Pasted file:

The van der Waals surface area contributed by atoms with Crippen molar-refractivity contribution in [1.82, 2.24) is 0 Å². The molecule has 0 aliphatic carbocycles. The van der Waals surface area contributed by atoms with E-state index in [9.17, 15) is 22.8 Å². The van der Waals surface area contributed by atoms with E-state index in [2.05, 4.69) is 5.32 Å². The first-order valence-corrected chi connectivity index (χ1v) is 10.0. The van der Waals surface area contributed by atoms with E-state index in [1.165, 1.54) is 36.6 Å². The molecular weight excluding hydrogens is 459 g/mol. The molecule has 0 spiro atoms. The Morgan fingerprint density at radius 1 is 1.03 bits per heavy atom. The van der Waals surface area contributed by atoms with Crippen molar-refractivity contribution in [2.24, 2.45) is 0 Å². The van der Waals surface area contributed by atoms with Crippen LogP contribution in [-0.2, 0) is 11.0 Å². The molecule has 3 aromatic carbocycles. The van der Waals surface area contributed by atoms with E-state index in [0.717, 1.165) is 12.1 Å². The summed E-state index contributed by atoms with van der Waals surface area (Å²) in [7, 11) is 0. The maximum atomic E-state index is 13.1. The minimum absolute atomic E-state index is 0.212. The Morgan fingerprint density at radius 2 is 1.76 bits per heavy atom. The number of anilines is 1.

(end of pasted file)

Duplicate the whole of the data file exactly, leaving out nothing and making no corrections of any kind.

The van der Waals surface area contributed by atoms with Crippen molar-refractivity contribution in [1.82, 2.24) is 0 Å². The molecule has 0 aliphatic carbocycles. The van der Waals surface area contributed by atoms with E-state index in [9.17, 15) is 22.8 Å². The van der Waals surface area contributed by atoms with E-state index in [2.05, 4.69) is 5.32 Å². The first-order valence-corrected chi connectivity index (χ1v) is 10.0. The van der Waals surface area contributed by atoms with E-state index in [1.165, 1.54) is 36.6 Å². The molecular weight excluding hydrogens is 459 g/mol. The molecule has 0 spiro atoms. The Morgan fingerprint density at radius 1 is 1.03 bits per heavy atom. The van der Waals surface area contributed by atoms with Crippen molar-refractivity contribution in [2.24, 2.45) is 0 Å². The van der Waals surface area contributed by atoms with Crippen LogP contribution in [-0.2, 0) is 11.0 Å². The molecule has 3 aromatic carbocycles. The van der Waals surface area contributed by atoms with E-state index in [0.717, 1.165) is 12.1 Å². The summed E-state index contributed by atoms with van der Waals surface area (Å²) in [7, 11) is 0. The maximum atomic E-state index is 13.1. The minimum absolute atomic E-state index is 0.212. The Morgan fingerprint density at radius 2 is 1.76 bits per heavy atom. The number of anilines is 1.